It seems quixotic these days to oppose gambling. Games of chance have become embedded in our culture, and there are many legal ways to wager one's money. The casino industry, which two decades ago was restricted to places like Las Vegas and Atlantic City, now has outposts in most parts of the country. Many states and municipalities have embraced riverboat casinos or other versions of the "gaming industry" because they promise to provide jobs and a steady flow of tax revenue. And as Gerald Forshey reports in this issue, it's hard to marshal forces even within the churches to oppose such establishments.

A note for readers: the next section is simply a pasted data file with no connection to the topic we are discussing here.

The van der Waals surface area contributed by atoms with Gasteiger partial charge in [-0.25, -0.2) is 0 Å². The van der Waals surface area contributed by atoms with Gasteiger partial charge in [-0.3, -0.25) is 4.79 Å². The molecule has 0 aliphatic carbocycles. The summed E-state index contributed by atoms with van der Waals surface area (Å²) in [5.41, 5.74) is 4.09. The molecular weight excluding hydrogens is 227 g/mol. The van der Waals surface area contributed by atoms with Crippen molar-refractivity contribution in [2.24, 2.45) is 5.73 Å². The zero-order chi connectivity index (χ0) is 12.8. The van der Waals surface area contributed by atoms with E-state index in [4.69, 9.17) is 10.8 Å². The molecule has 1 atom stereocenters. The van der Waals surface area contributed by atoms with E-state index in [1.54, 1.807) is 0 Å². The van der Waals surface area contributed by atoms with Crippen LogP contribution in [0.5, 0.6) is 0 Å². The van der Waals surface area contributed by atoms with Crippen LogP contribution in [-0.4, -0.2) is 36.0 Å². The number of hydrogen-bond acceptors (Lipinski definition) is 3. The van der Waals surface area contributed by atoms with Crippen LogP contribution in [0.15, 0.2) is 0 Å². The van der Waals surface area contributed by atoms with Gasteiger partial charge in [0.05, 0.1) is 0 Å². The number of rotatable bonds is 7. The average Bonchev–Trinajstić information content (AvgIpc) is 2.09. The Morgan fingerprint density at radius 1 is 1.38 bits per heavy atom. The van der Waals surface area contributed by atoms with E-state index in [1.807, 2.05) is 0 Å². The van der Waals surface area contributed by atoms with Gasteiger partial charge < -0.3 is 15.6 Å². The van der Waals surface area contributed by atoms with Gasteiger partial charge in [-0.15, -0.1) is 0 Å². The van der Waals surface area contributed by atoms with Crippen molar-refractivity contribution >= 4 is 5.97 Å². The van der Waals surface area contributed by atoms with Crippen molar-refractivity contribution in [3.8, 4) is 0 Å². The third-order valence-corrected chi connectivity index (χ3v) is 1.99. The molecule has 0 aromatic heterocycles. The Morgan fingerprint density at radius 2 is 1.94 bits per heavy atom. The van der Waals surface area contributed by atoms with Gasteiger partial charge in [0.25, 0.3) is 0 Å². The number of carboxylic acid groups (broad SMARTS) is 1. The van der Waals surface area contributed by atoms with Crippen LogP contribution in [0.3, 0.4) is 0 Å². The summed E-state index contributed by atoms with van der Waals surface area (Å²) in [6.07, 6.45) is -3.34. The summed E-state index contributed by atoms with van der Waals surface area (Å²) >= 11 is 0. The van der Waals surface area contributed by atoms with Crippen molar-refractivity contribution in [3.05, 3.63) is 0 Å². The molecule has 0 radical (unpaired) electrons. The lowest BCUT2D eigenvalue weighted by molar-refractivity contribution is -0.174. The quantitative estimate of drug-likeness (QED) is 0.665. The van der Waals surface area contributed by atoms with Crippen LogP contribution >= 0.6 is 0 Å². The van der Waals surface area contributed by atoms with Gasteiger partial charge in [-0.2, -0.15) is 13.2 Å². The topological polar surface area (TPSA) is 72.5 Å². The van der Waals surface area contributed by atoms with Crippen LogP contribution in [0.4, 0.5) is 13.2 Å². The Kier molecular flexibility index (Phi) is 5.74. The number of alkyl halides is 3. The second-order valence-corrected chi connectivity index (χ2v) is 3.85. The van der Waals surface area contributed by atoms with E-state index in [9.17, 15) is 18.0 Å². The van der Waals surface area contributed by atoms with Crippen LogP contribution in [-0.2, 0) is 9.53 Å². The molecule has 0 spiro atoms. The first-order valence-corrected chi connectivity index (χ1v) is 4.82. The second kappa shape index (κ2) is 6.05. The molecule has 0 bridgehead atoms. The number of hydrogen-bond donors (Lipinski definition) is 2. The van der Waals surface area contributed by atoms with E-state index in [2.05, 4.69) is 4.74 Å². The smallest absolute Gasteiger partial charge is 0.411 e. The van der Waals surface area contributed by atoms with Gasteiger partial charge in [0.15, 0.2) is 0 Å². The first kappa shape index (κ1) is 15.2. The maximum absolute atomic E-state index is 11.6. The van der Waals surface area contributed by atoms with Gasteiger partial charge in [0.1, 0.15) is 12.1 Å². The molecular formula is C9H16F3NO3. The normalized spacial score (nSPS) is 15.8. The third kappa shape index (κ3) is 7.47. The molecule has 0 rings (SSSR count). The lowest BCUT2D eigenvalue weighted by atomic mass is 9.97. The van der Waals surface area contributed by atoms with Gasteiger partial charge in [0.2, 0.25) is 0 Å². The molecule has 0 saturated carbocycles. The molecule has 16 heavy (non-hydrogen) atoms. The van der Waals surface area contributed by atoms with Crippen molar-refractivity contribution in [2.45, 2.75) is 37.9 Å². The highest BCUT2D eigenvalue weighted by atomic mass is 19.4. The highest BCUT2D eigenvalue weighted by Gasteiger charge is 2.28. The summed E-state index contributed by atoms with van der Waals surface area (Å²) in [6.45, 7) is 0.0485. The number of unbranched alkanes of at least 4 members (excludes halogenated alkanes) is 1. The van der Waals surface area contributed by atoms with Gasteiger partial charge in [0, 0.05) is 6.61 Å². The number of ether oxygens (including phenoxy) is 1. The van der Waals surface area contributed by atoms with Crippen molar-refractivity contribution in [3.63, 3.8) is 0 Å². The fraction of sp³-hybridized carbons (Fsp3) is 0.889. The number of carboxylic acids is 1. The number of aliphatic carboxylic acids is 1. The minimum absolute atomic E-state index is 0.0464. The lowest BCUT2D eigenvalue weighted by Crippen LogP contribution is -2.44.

This article is available to subscribers only. Please subscribe for full access—subscriptions begin at $2.95. Already have an online account? Log in now. Already a print subscriber? Create an online account for no additional cost.